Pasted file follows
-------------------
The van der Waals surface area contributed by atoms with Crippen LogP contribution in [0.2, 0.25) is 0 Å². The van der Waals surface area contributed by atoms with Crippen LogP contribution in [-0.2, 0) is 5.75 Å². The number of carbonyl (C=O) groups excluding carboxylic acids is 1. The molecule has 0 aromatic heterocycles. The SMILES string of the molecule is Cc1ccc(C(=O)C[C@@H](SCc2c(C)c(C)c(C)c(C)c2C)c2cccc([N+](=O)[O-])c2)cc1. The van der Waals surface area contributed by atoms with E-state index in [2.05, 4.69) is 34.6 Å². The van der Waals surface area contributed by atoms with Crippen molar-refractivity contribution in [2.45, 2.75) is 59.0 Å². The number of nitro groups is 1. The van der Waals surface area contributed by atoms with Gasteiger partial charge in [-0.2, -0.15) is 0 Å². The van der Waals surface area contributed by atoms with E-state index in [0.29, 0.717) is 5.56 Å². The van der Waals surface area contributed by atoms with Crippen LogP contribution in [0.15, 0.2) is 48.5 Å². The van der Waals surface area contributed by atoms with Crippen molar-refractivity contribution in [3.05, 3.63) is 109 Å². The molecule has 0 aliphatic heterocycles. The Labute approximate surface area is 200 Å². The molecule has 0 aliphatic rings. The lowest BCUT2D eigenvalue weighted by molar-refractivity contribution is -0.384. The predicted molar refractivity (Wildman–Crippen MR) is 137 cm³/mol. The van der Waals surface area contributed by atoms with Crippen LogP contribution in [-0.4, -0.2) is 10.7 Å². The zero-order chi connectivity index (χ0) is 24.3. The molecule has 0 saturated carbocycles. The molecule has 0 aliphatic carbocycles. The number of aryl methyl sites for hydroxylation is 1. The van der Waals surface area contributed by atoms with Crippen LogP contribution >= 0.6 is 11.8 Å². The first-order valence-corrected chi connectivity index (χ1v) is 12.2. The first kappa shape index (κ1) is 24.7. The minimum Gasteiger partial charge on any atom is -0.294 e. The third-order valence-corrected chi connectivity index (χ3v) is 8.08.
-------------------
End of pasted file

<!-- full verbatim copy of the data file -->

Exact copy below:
The van der Waals surface area contributed by atoms with Crippen LogP contribution in [0.2, 0.25) is 0 Å². The van der Waals surface area contributed by atoms with Crippen LogP contribution in [-0.2, 0) is 5.75 Å². The number of carbonyl (C=O) groups excluding carboxylic acids is 1. The molecule has 0 aromatic heterocycles. The SMILES string of the molecule is Cc1ccc(C(=O)C[C@@H](SCc2c(C)c(C)c(C)c(C)c2C)c2cccc([N+](=O)[O-])c2)cc1. The van der Waals surface area contributed by atoms with E-state index in [2.05, 4.69) is 34.6 Å². The van der Waals surface area contributed by atoms with Crippen molar-refractivity contribution in [2.45, 2.75) is 59.0 Å². The number of nitro groups is 1. The van der Waals surface area contributed by atoms with Gasteiger partial charge in [-0.2, -0.15) is 0 Å². The van der Waals surface area contributed by atoms with E-state index in [0.29, 0.717) is 5.56 Å². The van der Waals surface area contributed by atoms with Crippen LogP contribution in [0.15, 0.2) is 48.5 Å². The van der Waals surface area contributed by atoms with Crippen molar-refractivity contribution in [3.05, 3.63) is 109 Å². The molecule has 0 aliphatic heterocycles. The Labute approximate surface area is 200 Å². The molecule has 0 aliphatic rings. The lowest BCUT2D eigenvalue weighted by molar-refractivity contribution is -0.384. The predicted molar refractivity (Wildman–Crippen MR) is 137 cm³/mol. The van der Waals surface area contributed by atoms with Crippen LogP contribution in [-0.4, -0.2) is 10.7 Å². The zero-order chi connectivity index (χ0) is 24.3. The molecule has 0 saturated carbocycles. The molecule has 0 aliphatic carbocycles. The number of aryl methyl sites for hydroxylation is 1. The van der Waals surface area contributed by atoms with Crippen LogP contribution >= 0.6 is 11.8 Å². The first-order valence-corrected chi connectivity index (χ1v) is 12.2. The first kappa shape index (κ1) is 24.7. The minimum Gasteiger partial charge on any atom is -0.294 e. The third-order valence-corrected chi connectivity index (χ3v) is 8.08.